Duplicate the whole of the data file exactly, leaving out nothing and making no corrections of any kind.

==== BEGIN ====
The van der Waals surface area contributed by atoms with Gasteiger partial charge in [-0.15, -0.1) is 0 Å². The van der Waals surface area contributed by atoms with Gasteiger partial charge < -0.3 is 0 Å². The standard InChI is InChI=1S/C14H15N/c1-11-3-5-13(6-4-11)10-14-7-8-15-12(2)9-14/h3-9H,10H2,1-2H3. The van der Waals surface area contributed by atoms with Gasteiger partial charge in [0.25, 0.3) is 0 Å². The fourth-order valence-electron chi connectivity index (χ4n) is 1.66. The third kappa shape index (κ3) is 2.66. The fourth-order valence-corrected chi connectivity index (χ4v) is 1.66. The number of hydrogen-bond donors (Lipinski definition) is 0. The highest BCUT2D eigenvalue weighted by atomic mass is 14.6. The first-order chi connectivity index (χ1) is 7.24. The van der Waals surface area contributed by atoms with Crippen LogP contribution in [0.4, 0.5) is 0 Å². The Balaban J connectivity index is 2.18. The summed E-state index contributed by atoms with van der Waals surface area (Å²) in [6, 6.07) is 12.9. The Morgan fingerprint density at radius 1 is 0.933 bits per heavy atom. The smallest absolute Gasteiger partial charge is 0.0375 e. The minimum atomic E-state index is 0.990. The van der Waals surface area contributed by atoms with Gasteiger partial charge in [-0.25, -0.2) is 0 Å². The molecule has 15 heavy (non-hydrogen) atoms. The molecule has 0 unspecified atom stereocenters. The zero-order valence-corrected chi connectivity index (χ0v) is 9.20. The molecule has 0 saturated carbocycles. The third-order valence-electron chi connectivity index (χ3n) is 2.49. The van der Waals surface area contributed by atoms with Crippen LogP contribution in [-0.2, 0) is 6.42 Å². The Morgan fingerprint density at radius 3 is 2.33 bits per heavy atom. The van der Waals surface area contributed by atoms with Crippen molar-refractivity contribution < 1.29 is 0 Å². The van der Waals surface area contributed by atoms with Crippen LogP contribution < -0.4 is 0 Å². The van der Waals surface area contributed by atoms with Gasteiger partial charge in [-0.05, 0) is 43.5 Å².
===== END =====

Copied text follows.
The van der Waals surface area contributed by atoms with Gasteiger partial charge in [-0.15, -0.1) is 0 Å². The van der Waals surface area contributed by atoms with Gasteiger partial charge < -0.3 is 0 Å². The standard InChI is InChI=1S/C14H15N/c1-11-3-5-13(6-4-11)10-14-7-8-15-12(2)9-14/h3-9H,10H2,1-2H3. The van der Waals surface area contributed by atoms with Gasteiger partial charge in [0.25, 0.3) is 0 Å². The fourth-order valence-electron chi connectivity index (χ4n) is 1.66. The third kappa shape index (κ3) is 2.66. The fourth-order valence-corrected chi connectivity index (χ4v) is 1.66. The number of hydrogen-bond donors (Lipinski definition) is 0. The highest BCUT2D eigenvalue weighted by atomic mass is 14.6. The first-order chi connectivity index (χ1) is 7.24. The van der Waals surface area contributed by atoms with Crippen LogP contribution in [0.4, 0.5) is 0 Å². The Balaban J connectivity index is 2.18. The summed E-state index contributed by atoms with van der Waals surface area (Å²) in [6, 6.07) is 12.9. The Morgan fingerprint density at radius 1 is 0.933 bits per heavy atom. The smallest absolute Gasteiger partial charge is 0.0375 e. The minimum atomic E-state index is 0.990. The van der Waals surface area contributed by atoms with Gasteiger partial charge in [-0.25, -0.2) is 0 Å². The molecule has 15 heavy (non-hydrogen) atoms. The molecule has 0 unspecified atom stereocenters. The zero-order valence-corrected chi connectivity index (χ0v) is 9.20. The molecule has 0 saturated carbocycles. The third-order valence-electron chi connectivity index (χ3n) is 2.49. The van der Waals surface area contributed by atoms with Crippen LogP contribution in [-0.2, 0) is 6.42 Å². The Morgan fingerprint density at radius 3 is 2.33 bits per heavy atom. The van der Waals surface area contributed by atoms with Crippen molar-refractivity contribution < 1.29 is 0 Å². The van der Waals surface area contributed by atoms with Crippen LogP contribution < -0.4 is 0 Å². The van der Waals surface area contributed by atoms with Gasteiger partial charge in [-0.05, 0) is 43.5 Å².